These parameters result from the physical and electrical construction of the driver.
The free-air resonance frequency is measured with the driver not mounted in any enclosure and is a peak in the driver’s LF response. It is dependent on the weight of the driver components that move, like the diaphragm (cone), dust cap and voice coil, and how much that movement is restrained by the driver’s suspension elements like the spider and surround.
The restraining effect of the mechanical suspension on the driver’s motion also factors into the total Q number along with the opposing effect of the electromagnetic (EM) part (the magnet and voice coil) that propels the cone back and forth with an applied signal.
The volume of air parameter corresponds to the stiffness of the driver’s spider and surround.
With these three parameters in hand, the box design can start. We’re not going to go into the formulas, as they are well-documented in the literature, but rather give a general idea of the design process, which is much more detailed than presented here.
THE SIZE OF THE BOX
One of the first things we’d like to know is how big a box is needed. The volume is calculated using the volume of air and total Q parameters. This is the actual volume of air needed in the box to create a maximally flat high-pass filter. The actual size of the box will be larger than this volume to allow for the space taken up by such items as the drivers, support bracing and the vented port. The volume of these items should be added to the calculated volume to give the total volume of the enclosure.
It’s up to the designer to determine the length, width and height of the box that provides the calculated volume. That’s where a lot of the art of design comes in. In his paper, Thiele suggested using ratios that would be used in good acoustical room design.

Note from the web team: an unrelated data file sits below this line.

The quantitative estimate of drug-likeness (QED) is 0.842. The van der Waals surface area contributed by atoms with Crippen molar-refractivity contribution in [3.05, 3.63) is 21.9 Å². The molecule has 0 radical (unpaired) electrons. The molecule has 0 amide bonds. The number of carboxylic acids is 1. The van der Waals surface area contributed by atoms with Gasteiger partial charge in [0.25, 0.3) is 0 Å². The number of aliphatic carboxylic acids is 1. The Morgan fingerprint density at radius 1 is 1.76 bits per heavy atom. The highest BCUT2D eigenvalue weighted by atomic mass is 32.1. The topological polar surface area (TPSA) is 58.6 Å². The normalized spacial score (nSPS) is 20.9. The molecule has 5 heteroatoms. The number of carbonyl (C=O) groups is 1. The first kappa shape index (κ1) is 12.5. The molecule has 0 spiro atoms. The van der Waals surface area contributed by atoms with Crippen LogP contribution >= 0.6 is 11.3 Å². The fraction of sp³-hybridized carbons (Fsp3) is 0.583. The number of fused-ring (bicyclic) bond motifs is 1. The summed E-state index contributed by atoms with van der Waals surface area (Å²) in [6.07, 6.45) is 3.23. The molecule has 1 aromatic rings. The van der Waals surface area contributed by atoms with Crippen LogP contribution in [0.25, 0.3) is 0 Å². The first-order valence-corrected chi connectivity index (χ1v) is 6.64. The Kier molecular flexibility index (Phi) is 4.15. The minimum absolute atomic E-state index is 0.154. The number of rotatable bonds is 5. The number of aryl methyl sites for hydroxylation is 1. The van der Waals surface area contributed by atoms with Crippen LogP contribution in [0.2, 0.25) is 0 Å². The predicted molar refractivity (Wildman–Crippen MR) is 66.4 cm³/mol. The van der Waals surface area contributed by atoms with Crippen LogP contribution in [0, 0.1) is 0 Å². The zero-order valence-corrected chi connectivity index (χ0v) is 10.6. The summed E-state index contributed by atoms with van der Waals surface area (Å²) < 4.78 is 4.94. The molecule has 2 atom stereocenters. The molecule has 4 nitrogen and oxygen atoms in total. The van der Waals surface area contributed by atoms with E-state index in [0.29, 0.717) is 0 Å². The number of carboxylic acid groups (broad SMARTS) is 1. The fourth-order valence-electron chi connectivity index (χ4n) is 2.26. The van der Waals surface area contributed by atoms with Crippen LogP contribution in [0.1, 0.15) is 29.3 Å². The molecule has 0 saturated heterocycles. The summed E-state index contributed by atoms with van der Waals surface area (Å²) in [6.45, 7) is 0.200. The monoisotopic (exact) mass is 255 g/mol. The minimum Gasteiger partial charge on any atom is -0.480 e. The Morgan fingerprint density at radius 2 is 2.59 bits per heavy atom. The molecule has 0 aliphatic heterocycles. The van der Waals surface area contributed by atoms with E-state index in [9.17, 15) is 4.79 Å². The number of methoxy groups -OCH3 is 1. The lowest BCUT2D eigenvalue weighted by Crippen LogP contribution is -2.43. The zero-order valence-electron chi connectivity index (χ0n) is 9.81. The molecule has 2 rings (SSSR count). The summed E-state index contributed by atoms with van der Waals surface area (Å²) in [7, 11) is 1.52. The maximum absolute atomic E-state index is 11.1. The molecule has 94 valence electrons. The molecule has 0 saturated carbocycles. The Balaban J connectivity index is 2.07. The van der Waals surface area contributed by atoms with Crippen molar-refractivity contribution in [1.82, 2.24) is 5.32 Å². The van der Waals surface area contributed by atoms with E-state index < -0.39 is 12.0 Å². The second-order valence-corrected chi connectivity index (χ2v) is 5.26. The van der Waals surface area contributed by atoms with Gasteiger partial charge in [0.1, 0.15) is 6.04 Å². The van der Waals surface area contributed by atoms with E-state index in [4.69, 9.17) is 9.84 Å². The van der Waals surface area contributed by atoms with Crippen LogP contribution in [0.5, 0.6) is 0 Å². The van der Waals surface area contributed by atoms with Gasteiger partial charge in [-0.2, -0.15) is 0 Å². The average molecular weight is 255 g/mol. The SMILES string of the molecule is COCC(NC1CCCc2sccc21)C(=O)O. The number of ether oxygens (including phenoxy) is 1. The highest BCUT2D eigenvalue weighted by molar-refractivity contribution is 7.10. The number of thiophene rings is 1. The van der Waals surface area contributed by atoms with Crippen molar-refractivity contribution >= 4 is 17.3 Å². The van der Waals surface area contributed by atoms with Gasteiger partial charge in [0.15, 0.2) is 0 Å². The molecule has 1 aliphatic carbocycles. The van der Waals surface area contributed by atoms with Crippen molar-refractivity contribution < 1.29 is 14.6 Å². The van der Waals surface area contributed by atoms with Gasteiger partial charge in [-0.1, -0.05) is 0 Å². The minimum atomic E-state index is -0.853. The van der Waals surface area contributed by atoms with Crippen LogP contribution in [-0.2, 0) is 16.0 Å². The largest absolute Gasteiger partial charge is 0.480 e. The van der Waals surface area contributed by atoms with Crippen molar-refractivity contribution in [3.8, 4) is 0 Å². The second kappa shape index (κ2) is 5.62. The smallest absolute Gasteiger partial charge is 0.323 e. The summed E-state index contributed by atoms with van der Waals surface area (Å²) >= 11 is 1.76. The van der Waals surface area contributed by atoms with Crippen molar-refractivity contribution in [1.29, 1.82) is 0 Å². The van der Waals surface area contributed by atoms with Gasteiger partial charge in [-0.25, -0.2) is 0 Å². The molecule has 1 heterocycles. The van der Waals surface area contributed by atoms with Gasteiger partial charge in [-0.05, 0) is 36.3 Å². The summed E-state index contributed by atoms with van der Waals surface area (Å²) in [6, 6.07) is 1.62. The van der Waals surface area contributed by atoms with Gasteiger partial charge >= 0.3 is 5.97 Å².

Another point that Thiele made is that “the box volume is closely proportional to the inverse square of cut-off frequency, which can be varied over a wide range.”
Since the box will act as a maximally flat high-pass filter, it will have a LF 3 dB down point. That value is calculated using the free-air resonance of the driver and the total Q. These two parameters are used in a different equation to obtain the resonant frequency of the box.
As might be expected, a larger LF driver will require a larger enclosure and have a lower cut-off (3 dB down) frequency.
Now we turn our attention to the port. Small’s paper on vented box design provides guidelines for the area of the vent (port) and the diameter of a circular vent so that peak air velocity through the vent will be limited to avoid air noise. We don’t want any air whistling or rustling through the tuned port.
Knowing the inside radius of the vent, as well as the box resonant frequency and box volume, the duct length can be calculated. Settling on a port size and duct length can be an iterative process as can be the design of the box itself.
Mary C. Gruszka is a systems design engineer, project manager, consultant and writer based in the New York metro area. She can be reached via TV Technology.